I suppose Russia is also an example, but as with most things, it’s something of an enigma, is their willingness to fight and sacrifice greater now than it was during the Cold War? What about their resources and tech? Their military is certainly smaller than it was during the Soviet era. Though their absolute tech level may have gotten better.
I guess all of this is to say that if technology has no relationship to a country’s will to fight, then eventually you’re going to have a high tech society (with a blue water navy and nukes and the whole nine yards) who really wants to take over the world, and, if, as Hanson and Ginsberg fear, the US and other developed nations have lost that will, then they’re probably going to lose. (Which, as I pointed out, is kind of already happening in Afghanistan, and it didn’t even require equal resources and technology.)
If, on the other hand, technology and pacifism, are somewhat linked than maybe getting the military necessary to do something like take over the US, automatically means that you’re too “civilized” to actually do it. Perhaps, but to me this seems like a thin premise to bet the future of the nation on.
This idea of preparedness is the first positive Ginsberg points out, that war, or at least a warlike attitude, makes us more likely to emerge victorious when war inevitably arrives. I guess if you’re sure there’s going to be a big game, and if that game is for all the marbles, then it’s pretty silly not to practice. To which, guys like Steven Pinker argue, that there isn’t necessarily going to be another big game, that big games are horrible, and by practicing for them we make them more likely to happen. But this post is not about the likelihood of big games, I have other posts about that. It’s about whether there are any positives to having the occasional big game, so let’s move on to the next one.
Beyond the argument that preparing for war makes it more likely, Pinker and people like him also argue that having a warlike culture has negative effects on the culture itself. Ginsberg argues the exact opposite, and mentions it as a positive. This is another topic I’ve discussed in past posts, but to summarize: Pinker and people like him point out that warlike societies have a much greater risk of death due to violence. Case closed. The argument on the other side is more nuanced, and I’m not sure of the specifics of Ginsberg’s version of the argument, but the best argument I’ve come across is in the book Tribe, by Sebastian Junger. He points out that psychological problems go away and people report being happier during times of war.
The best example of this argument being played out is among the Native American tribes during the colonial period. On the one side, Pinker points out that people in these tribes had an appallingly high chance of dying due to violence. On the other side, Junger points out this quote from french émigré, Hector de Crèvecoeur, who actually was around at the time (unlike Pinker):
Thousands of Europeans are Indians, and we have no examples of even one of those Aborigines having from choice become European.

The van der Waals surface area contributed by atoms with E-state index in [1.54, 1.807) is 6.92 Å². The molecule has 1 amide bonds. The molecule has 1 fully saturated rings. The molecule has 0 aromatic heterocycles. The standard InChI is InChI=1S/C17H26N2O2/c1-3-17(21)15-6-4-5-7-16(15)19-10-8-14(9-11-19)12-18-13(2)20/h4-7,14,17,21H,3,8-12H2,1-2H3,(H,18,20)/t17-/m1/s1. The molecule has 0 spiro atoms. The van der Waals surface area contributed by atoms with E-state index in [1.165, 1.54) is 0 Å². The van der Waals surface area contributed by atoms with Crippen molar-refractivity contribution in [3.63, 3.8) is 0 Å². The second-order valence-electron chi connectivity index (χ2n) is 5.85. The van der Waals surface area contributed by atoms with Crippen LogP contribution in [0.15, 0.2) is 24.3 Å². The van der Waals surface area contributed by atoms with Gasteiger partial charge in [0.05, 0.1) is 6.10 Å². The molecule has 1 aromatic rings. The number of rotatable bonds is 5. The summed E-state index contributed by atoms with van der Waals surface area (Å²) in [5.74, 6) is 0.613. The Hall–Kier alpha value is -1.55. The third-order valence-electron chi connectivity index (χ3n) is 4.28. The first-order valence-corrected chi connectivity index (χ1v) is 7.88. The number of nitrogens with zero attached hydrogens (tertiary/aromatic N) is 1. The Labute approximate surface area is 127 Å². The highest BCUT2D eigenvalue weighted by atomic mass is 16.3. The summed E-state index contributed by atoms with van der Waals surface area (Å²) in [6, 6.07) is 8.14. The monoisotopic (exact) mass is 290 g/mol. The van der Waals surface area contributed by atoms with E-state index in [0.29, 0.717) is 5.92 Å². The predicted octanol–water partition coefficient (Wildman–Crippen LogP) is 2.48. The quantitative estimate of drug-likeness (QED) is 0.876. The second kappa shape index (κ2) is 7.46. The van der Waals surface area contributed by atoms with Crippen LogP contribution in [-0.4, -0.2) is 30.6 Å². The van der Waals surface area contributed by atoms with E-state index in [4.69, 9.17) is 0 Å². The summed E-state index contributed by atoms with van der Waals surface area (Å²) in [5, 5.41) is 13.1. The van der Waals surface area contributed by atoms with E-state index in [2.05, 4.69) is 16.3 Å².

Obviously premature death due to violence is bad, but apparently not bad enough to make people prefer the less violent culture over the more violent one. Meaning that when actually given a choice between Pinker’s world or Junger’s world people choose the more warlike world of Junger. The reasons why or whether this can be extrapolated into the present or whether there’s some way to get the happiness without the violence are beyond the scope of this post. (If you’re interested the post where I reviewed Tribe does get into it.) But I think at a minimum it points to a more complicated picture of war than what most people entertain these days. Which is Ginsberg’s whole point.
Before leaving our discussion of the societal benefits of war, I want to also draw your attention to another post I did, which you may or may not have read. In this other post I discussed the book The Great Leveler, which argued that mass mobilization war is one of the few things that has ever reduced inequality. Opinions vary on how bad inequality is, but if you’re one of those people who thinks that it will eventually result in some kind of internal civil war or revolution, then there’s certainly an argument to be made that a nation is better off occasionally going to war, than eventually self-destructing in bloody violence. Or to put it more crudely if it takes death to reduce inequality there’s an argument to be made that deaths outside the nation are preferable to deaths inside the nation.
Ginsberg also spent a lot of time (as it seemed to me) talking about all of the technology which has come out of wars. Here, at least, I’m not convinced the benefit is as big a deal as he thinks. I imagine that most of the technology which was developed to help out during wartime would have been developed eventually even without the war. Also, oftentimes the technology being developed is solving a problem which is only significant because of war. Ginsberg mentions the advances in prosthetics which have occured recently. Advances he says we only have because of the recent wars. And it is true, a lot of people have come back from Iraq or Afghanistan with a missing limb, and as a result we’ve gotten a lot better a building artificial limbs, but to be clear these artificial limbs wouldn’t be needed in the first place without the war. I’m not saying there aren’t other people who lose limbs in other ways (or who are born without them). I’m saying when you consider that most of this technology would have been developed eventually, I’m reasonably certain that spending billions of dollars and thousands of lives to hasten it by a few years is not worth it.
To put it another way, however bad you think the government is at directing research priorities. Imagine that instead of going to war they said here’s $5 trillion (one estimate for the total cost of Iraq and Afghanistan) think of all the technology that might be developed in the course of a war, things like battlefield surgery, prosthetics, drones, etc. And see what you can come up with. Imagining this scenario, can you honestly say that we wouldn’t have developed everything that came out of the war and then some? I imagine we could probably do it for a tenth of that money.